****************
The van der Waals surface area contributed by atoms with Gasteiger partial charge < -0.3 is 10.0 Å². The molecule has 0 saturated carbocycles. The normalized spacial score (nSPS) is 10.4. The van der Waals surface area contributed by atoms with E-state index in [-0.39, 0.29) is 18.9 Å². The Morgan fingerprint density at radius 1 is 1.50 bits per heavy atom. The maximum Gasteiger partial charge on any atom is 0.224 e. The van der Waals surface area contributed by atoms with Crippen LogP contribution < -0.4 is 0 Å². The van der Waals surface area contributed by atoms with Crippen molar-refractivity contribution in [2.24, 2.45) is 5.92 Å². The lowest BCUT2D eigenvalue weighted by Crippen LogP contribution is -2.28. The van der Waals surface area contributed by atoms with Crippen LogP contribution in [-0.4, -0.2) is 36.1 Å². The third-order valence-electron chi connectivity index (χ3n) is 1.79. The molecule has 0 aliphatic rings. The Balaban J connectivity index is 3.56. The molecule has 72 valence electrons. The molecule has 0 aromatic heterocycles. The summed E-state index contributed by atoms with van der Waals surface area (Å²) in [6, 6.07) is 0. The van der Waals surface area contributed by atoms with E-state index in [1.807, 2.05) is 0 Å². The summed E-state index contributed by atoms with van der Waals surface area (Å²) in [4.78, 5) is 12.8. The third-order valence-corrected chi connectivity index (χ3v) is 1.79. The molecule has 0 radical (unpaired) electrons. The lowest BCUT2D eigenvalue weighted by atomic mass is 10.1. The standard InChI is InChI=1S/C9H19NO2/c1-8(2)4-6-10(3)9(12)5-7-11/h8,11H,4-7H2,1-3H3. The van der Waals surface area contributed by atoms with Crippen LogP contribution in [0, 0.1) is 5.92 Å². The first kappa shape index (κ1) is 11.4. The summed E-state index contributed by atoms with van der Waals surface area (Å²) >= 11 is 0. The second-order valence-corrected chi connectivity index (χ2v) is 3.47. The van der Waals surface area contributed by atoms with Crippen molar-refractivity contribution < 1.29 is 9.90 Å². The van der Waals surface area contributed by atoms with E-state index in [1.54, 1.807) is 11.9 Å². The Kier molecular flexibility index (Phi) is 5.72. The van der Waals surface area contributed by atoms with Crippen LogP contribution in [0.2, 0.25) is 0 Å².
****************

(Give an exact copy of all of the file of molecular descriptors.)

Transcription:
The van der Waals surface area contributed by atoms with Gasteiger partial charge < -0.3 is 10.0 Å². The molecule has 0 saturated carbocycles. The normalized spacial score (nSPS) is 10.4. The van der Waals surface area contributed by atoms with E-state index in [-0.39, 0.29) is 18.9 Å². The Morgan fingerprint density at radius 1 is 1.50 bits per heavy atom. The maximum Gasteiger partial charge on any atom is 0.224 e. The van der Waals surface area contributed by atoms with Crippen LogP contribution < -0.4 is 0 Å². The van der Waals surface area contributed by atoms with Crippen molar-refractivity contribution in [2.24, 2.45) is 5.92 Å². The lowest BCUT2D eigenvalue weighted by Crippen LogP contribution is -2.28. The van der Waals surface area contributed by atoms with Crippen LogP contribution in [-0.4, -0.2) is 36.1 Å². The third-order valence-electron chi connectivity index (χ3n) is 1.79. The molecule has 0 aliphatic rings. The Balaban J connectivity index is 3.56. The molecule has 72 valence electrons. The molecule has 0 aromatic heterocycles. The summed E-state index contributed by atoms with van der Waals surface area (Å²) in [6, 6.07) is 0. The van der Waals surface area contributed by atoms with E-state index in [1.807, 2.05) is 0 Å². The summed E-state index contributed by atoms with van der Waals surface area (Å²) in [4.78, 5) is 12.8. The third-order valence-corrected chi connectivity index (χ3v) is 1.79. The molecule has 0 radical (unpaired) electrons. The lowest BCUT2D eigenvalue weighted by atomic mass is 10.1. The standard InChI is InChI=1S/C9H19NO2/c1-8(2)4-6-10(3)9(12)5-7-11/h8,11H,4-7H2,1-3H3. The van der Waals surface area contributed by atoms with Crippen LogP contribution in [0, 0.1) is 5.92 Å². The first kappa shape index (κ1) is 11.4. The summed E-state index contributed by atoms with van der Waals surface area (Å²) >= 11 is 0. The second-order valence-corrected chi connectivity index (χ2v) is 3.47. The van der Waals surface area contributed by atoms with Crippen molar-refractivity contribution < 1.29 is 9.90 Å². The van der Waals surface area contributed by atoms with E-state index in [1.54, 1.807) is 11.9 Å². The Kier molecular flexibility index (Phi) is 5.72. The van der Waals surface area contributed by atoms with Crippen LogP contribution in [0.2, 0.25) is 0 Å².